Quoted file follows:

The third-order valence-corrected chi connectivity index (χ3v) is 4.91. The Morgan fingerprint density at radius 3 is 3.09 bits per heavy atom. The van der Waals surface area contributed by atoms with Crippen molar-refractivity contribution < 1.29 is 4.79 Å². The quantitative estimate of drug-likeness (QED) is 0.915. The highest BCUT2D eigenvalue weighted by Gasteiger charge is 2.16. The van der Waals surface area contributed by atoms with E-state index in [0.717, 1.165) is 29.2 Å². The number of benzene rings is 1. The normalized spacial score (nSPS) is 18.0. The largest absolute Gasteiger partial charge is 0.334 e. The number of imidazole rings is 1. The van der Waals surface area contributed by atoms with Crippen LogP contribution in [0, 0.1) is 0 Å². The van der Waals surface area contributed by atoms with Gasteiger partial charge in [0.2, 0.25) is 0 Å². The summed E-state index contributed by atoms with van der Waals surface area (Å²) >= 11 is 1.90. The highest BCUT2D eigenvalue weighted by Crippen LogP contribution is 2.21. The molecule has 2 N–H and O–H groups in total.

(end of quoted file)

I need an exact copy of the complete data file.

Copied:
The third-order valence-corrected chi connectivity index (χ3v) is 4.91. The Morgan fingerprint density at radius 3 is 3.09 bits per heavy atom. The van der Waals surface area contributed by atoms with Crippen molar-refractivity contribution < 1.29 is 4.79 Å². The quantitative estimate of drug-likeness (QED) is 0.915. The highest BCUT2D eigenvalue weighted by Gasteiger charge is 2.16. The van der Waals surface area contributed by atoms with E-state index in [0.717, 1.165) is 29.2 Å². The number of benzene rings is 1. The normalized spacial score (nSPS) is 18.0. The largest absolute Gasteiger partial charge is 0.334 e. The number of imidazole rings is 1. The van der Waals surface area contributed by atoms with Crippen LogP contribution in [0, 0.1) is 0 Å². The van der Waals surface area contributed by atoms with Gasteiger partial charge in [0.2, 0.25) is 0 Å². The summed E-state index contributed by atoms with van der Waals surface area (Å²) >= 11 is 1.90. The highest BCUT2D eigenvalue weighted by Crippen LogP contribution is 2.21. The molecule has 2 N–H and O–H groups in total.